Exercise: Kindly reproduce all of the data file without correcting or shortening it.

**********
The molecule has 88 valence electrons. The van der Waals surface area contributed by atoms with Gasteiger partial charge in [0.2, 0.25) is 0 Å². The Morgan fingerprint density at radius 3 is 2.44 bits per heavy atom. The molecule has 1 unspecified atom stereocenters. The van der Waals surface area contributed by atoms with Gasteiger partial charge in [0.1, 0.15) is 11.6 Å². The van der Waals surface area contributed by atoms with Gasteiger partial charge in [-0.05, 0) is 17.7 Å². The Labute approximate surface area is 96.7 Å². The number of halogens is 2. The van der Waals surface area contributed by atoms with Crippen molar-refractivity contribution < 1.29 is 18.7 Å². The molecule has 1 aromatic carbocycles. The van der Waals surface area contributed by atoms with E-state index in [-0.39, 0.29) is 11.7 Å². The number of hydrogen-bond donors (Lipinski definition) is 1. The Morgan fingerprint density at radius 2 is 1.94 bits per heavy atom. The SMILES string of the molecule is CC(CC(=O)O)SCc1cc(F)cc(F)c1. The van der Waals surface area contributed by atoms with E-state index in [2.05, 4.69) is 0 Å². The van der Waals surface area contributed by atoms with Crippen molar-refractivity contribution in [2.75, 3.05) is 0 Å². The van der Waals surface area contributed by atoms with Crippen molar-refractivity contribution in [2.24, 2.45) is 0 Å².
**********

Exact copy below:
The molecule has 88 valence electrons. The van der Waals surface area contributed by atoms with Gasteiger partial charge in [0.2, 0.25) is 0 Å². The Morgan fingerprint density at radius 3 is 2.44 bits per heavy atom. The molecule has 1 unspecified atom stereocenters. The van der Waals surface area contributed by atoms with Gasteiger partial charge in [0.1, 0.15) is 11.6 Å². The van der Waals surface area contributed by atoms with Gasteiger partial charge in [-0.05, 0) is 17.7 Å². The Labute approximate surface area is 96.7 Å². The number of halogens is 2. The van der Waals surface area contributed by atoms with Crippen molar-refractivity contribution < 1.29 is 18.7 Å². The molecule has 1 aromatic carbocycles. The van der Waals surface area contributed by atoms with E-state index in [-0.39, 0.29) is 11.7 Å². The number of hydrogen-bond donors (Lipinski definition) is 1. The Morgan fingerprint density at radius 2 is 1.94 bits per heavy atom. The SMILES string of the molecule is CC(CC(=O)O)SCc1cc(F)cc(F)c1. The van der Waals surface area contributed by atoms with E-state index in [2.05, 4.69) is 0 Å². The van der Waals surface area contributed by atoms with Crippen molar-refractivity contribution in [2.75, 3.05) is 0 Å². The van der Waals surface area contributed by atoms with Crippen molar-refractivity contribution in [2.24, 2.45) is 0 Å².